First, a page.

Now, without changing anything, examine the artificial star when perfectly centered with each binocular. What you will see is a defocused diffraction disc of the star, so unfocused that it has become in image of your eye's pupil. Its size corresponds to the size of the circle of confusion at this distance from the focused target and at your pupil dilation at this light level. It will be quite obvious that any 10x binocular has a much larger circle of confusion than any 8x binocular. Any two 8x binoculars should make identically sized circles, unless something has gone wrong in the setting up of the test or the binoculars are actually different magnifications. For instance, if I do this with a Swaro 8x42 NL and a Swaro 8x30 Habicht the circles are not quite the same size because the true magnification of the NL is a little more than 8.2x and the Habicht is a little less than 7.8x.
 
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ZDHart

Registered User
Supporter
United States
Fortunately I'm very new to this, which allows me to still appreciate a lesser product, and while I much prefer my Ultravids over the two older B and BN Trinovids, they still seem like very good binoculars to me. Especially when the cost of the three pairs are put into direct comparison.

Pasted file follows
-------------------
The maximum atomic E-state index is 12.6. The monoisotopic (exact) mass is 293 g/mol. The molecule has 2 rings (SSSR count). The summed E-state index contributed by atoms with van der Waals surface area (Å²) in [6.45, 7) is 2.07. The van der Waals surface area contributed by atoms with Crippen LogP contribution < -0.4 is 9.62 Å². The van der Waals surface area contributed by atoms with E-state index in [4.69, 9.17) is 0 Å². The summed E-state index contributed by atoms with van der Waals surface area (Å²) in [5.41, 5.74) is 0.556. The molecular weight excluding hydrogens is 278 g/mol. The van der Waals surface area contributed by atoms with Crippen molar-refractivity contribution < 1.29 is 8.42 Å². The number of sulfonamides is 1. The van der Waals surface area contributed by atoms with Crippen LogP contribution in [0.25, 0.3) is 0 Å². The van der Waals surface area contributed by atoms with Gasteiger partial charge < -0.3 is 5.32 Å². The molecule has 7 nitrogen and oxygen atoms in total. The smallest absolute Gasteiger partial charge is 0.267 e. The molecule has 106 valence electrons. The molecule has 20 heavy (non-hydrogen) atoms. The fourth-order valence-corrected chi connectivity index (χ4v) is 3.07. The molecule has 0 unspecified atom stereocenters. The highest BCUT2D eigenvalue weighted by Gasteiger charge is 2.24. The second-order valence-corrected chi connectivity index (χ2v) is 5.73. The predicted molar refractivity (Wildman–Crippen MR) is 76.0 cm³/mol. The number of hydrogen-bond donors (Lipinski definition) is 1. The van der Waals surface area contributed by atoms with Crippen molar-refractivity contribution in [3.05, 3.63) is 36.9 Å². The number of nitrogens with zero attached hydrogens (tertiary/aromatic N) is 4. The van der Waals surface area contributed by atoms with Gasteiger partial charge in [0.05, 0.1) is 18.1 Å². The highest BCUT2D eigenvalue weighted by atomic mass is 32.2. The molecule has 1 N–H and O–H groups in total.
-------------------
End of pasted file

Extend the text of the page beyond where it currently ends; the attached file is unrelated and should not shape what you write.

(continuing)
I got the Ultravids for what I think was a pretty good price, but they still cost about double what my BN purchase ran, and right at about 5 times what I've got invested in the old Leitz B.
No doubt your 8x20 UVs are excellent binoculars - far better than my early 1980's Leitz Trinovid 8x20s! In their day, those Leitz 8x20s were not bad, but they have been dramatically surpassed in the intervening decades - by your 8x20 Ultravids, for example.
 

ZDHart

Registered User
Supporter
United States
One of the things I enjoy about binocular views is the shallow depth of field and also, for me at least, one of the more enjoyable aspects of photography. We see with our eyes, all the way from close up to to far, far away, but the camera or binocular typically gives a reduced depth of field and so I wondered if your reference had to do with a more natural view and great depth.